How to Find Best Web Host for Your WordPress Blog

So finally you've decided to switch to self-hosted WordPress blog and now looking for a good web host! Well, there are hundreds and hundreds of web hosting providers with tons of hosting plans. I'm not going to recommend any web host in this article nor am I going to compare their hosting plans with each other. Instead of that, we're going to discuss about some of the most important technical requirements that must be checked before signing up for any hosting plan. Almost all of the topics discussed here are generally for shared web server as it the most common type of web hosting that powers large number of WordPress blogs.

Check LAMP Stack Version

The most common software stack used to host WordPress is Linux, Apache, MySQL and PHP. There are several other alternatives to Apache web server that are used by some of the hosting providers like Nginx and Lighttpd.

To know about the latest PHP and MySQL versions that are required to host a WordPress blog, you can visit this link which is regularly updated as new WordPress versions are released for general usage. Before you sign up for any hosting plan, make sure their LAMP stack is up-to-date and satisfy the minimum hosting requirements.

Check Availability of Important Apache Modules

Apache modules can be compared with WordPress plugins. They simply extend the functionality of a typical Apache web server configuration. These modules are compiled separately and are generally loaded after the core is booted and is in active state.

A typical WordPress installation runs fine with the default Apache web server configuration. But to completely leverage the power of this platform as well as for adding some extra features, you need additional Apache modules enabled on your web server. Here's a list of some of the important ones.
  • mod_rewrite - This is one of the most important extensions that must be available on your web server for proper functioning of WordPress. We all know the benefits of optimized permalinks available in WordPress. If you want to use them, this Apache module must be active.
  • mod_access - This module is necessary if you want to restrict access to your WordPress dashboard except from your own IP address. We generally do it through .htaccess file which internally uses this module to keep check on IP-based access for admin dashboard.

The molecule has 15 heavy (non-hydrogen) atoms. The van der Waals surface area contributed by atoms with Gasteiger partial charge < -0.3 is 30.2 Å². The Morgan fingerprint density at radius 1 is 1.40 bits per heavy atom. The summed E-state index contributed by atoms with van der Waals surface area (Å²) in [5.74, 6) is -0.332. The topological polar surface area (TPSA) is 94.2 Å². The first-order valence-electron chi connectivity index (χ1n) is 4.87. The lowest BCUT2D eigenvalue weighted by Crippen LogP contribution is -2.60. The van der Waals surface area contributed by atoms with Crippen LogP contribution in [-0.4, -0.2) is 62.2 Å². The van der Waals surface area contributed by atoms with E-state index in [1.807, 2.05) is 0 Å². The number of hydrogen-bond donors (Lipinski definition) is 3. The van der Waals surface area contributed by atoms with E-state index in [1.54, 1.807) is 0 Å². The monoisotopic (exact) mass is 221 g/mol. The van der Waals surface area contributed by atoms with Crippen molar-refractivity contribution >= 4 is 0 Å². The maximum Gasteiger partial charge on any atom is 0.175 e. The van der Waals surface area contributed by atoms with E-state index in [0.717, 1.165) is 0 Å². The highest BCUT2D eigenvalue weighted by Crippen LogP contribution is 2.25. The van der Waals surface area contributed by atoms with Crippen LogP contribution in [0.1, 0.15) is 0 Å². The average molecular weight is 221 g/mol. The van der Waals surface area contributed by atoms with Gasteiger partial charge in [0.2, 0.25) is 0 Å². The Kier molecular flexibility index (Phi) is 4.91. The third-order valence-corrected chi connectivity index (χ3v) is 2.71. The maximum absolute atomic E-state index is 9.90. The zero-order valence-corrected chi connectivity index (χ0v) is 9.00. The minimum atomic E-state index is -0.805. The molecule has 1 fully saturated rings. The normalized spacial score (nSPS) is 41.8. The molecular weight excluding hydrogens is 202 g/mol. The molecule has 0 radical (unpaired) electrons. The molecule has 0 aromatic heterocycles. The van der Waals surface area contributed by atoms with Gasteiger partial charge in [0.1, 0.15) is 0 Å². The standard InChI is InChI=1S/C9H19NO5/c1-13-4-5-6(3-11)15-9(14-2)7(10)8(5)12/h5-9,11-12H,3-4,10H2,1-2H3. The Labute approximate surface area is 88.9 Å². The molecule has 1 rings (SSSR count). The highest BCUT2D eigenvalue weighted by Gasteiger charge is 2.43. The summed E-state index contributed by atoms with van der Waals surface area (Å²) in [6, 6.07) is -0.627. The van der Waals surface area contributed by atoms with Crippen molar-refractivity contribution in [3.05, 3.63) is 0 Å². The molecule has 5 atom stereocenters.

• mod_auth - If you want to create password protected folders this Apache module must be available on your web server. Absence of this module restricts creation of secure password protected directories that are very useful in different circumstances.
  • mod_expires - This important module is used by several caching plugins. Although these caching plugins can work without this module but you may not get the performance and the desired results.
  • mod_headers - Quite similar to the previous module, this one also aids in better cache management. Both of these modules must be present on your web server to fully leverage the power of popular caching plugins used by WordPress bloggers.
  • mod_deflate - This module is also necessary to speed up your WordPress blog. It compresses different types of files (objects) hosted on your web server before sending them to the visitor's browser.
You must confirm with the support team about the availability of all the important Apache modules before purchasing your hosting plan. Remember, almost all of these modules are optional. In other words, if you do not need these added features, you can run your WordPress blog without these modules too. But again, the benefits from these additional features outweigh everything else.

Check Maximum CPU Cycles Allowed (Per/hour & Per/month)

You must have noticed that I'm not talking about bandwidth and disk space. The reason is very simple, because these two criteria don’t need any discussion. Yes, you read it right - both bandwidth and disk space is given in generous amount in almost every popular shared hosting plan. In fact, nowadays there is a trend of putting 'unlimited' in front of both these parameters which is actually a mirage for unaware users.

What matters most is the amount of server resources allowed for your account - both on per hour and per month basis. The most important resource is CPU share (CPU cycles). As traffic starts to grow so does the amount of CPU cycles and at some point of time bloggers may find their account suspended with a reason stating that their websites' resources consumption is very high. In most cases, the only solution suggested by the official support is upgrade to a more expensive plan. All claims of providing unlimited bandwidth and disk space vanish in air within a second.

Whenever you're purchasing a shared hosting plan, clearly inquire about the number of CPU cycles allowed per hour. Also make sure that they're providing tracking of CPU consumption from within the dashboard so that you can make necessary changes to lessen the impact on your shared server.

Check Support For Caching Plugins

Nowadays usage of caching plugins is like a norm for WordPress blogs. There are several popular plugins that are used to cache objects on a web server. Each one of them provides different levels of caching capabilities. These caching plugins often use additional Apache modules from proper functioning.